Hi-Fi News Test Record
Hi-Fi News & Record Review Analogue Test LPThis is the successor to the original Hi-Fi News Test LP. The original tracks have been re-cut with a frequency sweep track added and the Pink Noise tracks extended. The new 17-track version is an even finer pressing than the original.
Here's the information on the first version:
This British audio publication pressed this straightforward LP of analog setup tests and signals with the average audiophile in mind. Tests include channel balance, phasing, bias setting, pink noise, tracking ability, cartridge/arm lateral resonance test and cartridge alignment. Includes cartridge alignment tool.
The package includes detailed notes, a set-up 'Bible' courtesy of John Crabbe, locked grooves between tests, pristine virgin vinyl pressings and - best of all - audible and visible cues rather than a need for test gear. Side one contains nine tracks for L/R channel identification, phase, channel balance (-20dB pink noise L+R), the same again for the left channel only and the right channel only and four different tracks for setting bias, increasing in 2dB steps. All these tests require are your ears, but the instructions will guide you through every step.
Side Two features seven tracks which cover tracking ability, cartridge/arm resonance and cartridge alignment. Tracking ability is assessed through three sections, all using a 300Hz signal (L+R, +15dB). The three tracks are positioned as the first, middle and last tracks so you can gauge performance across the whole arc of travel. (Or line of travel, if you're the lucky owner of a tangential arm...) The two cartridge/arm resonance tests consist of test sweeps with pilot tones, and you'll actually see the arm misbehaving if there's any horrible mismatch in your set-up. The cartridge alignment test allows you to adjust the azimuth for minimum output, through a 300Hz vertical L-R signal at +6dB. Lastly, there's a track to show residual noise, consisting of unmodulated grooves. And this one will prove to be a real party trick if you use an idler-drive deck and none of your friends are willing to believe it's a quiet runner...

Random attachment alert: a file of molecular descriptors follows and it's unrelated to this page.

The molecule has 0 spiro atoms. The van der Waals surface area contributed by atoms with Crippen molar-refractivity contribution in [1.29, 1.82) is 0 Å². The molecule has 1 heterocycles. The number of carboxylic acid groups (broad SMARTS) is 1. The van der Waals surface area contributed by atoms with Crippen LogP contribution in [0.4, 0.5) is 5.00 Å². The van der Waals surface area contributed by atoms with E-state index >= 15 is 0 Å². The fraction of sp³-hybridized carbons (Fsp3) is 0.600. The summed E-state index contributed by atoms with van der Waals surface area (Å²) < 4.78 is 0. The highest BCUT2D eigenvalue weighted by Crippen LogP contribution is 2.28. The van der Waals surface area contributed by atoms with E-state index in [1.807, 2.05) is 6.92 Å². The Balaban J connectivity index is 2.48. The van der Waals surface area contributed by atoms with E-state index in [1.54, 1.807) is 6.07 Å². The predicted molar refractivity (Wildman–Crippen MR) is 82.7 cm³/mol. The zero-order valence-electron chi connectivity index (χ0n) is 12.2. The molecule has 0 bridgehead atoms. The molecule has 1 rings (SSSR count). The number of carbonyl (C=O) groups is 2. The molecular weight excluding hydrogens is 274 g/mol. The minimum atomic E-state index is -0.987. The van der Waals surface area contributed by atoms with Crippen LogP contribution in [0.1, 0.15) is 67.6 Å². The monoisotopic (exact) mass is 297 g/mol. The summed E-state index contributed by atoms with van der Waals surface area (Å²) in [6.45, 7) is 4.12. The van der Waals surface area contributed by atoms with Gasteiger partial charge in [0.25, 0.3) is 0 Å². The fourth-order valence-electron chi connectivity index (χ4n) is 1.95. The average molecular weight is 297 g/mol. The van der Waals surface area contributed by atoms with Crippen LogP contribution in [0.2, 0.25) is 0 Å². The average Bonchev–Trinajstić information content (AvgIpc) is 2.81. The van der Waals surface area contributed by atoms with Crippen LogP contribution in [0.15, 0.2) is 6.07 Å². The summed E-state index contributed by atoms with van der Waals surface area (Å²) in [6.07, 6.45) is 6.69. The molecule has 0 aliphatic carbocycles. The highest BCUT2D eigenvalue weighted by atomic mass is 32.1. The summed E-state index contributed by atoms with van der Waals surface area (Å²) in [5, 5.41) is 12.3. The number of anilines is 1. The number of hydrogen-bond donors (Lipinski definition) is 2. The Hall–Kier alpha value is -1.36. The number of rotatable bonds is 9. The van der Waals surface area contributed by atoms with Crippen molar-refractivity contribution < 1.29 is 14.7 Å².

Ratings & Reviews
I recently purchased the Hi-Fi News test record along with a new stylus for my Grado G cartridge. I bought my turntable/cartridge in the early 1980's. At the time of purchase back then a technician at the audio store set-up the turntable using a test record and oscilloscope. The optimum settings ended up being a lot different than the manufacturers recommendations. I just mounted the new stylus and set the tracking force and anti-skate back to the manufacturers recommendations as a starting point. I then used the Hi-Fi News test record to set-up the turntable with just my ears (no scope). After completing the procedure, the settings ended up being VERY close to the one's the technician arrived at back in the 80's. This was the expected result given I did not change the cartridge. The Hi-Fi News test record was well worth the expense and I highly recommend it. In a matter of 20 minutes I had my turntable optimally set up again, and it sounds great.
This record really helped me set up and verify things like channel balance, azimuth, tracking weight, and especially bias correction / anti-skate. It also helps check the resonant frequencies of the cartidge / tonearm combo.
by Daniel Thomas
A Test LP is absolutely essential for getting the most out of your stereo system. This can be used to fine-tune your phono cartridge's alignment, and test the resonance frequencies between cart and tonearm. A protractor is also included and is simple to use. Overall, this Test LP is a MUST for every turntable junkie.
I highly recommend this product for maximizing your turntable. I am a huge fan of vinyl but a bit of a novice w/ regards to the mechanics of turntables. I have owned a Techniques 1650 player for as long as I can remember. I acquired it from my father (its 30 years old) When I began to update my sound system I also upgraded my phono cartridge, and the Hi Fi Test LP was invaluable.
Wonderful! Found my cartridge was off about 10-15 degrees! I knew something wasn't right, but really had little info to go on. Led Zeppelin and U2 sounded two dimensional when they got to rocking. Not any more. Now I'm getting what was recorded.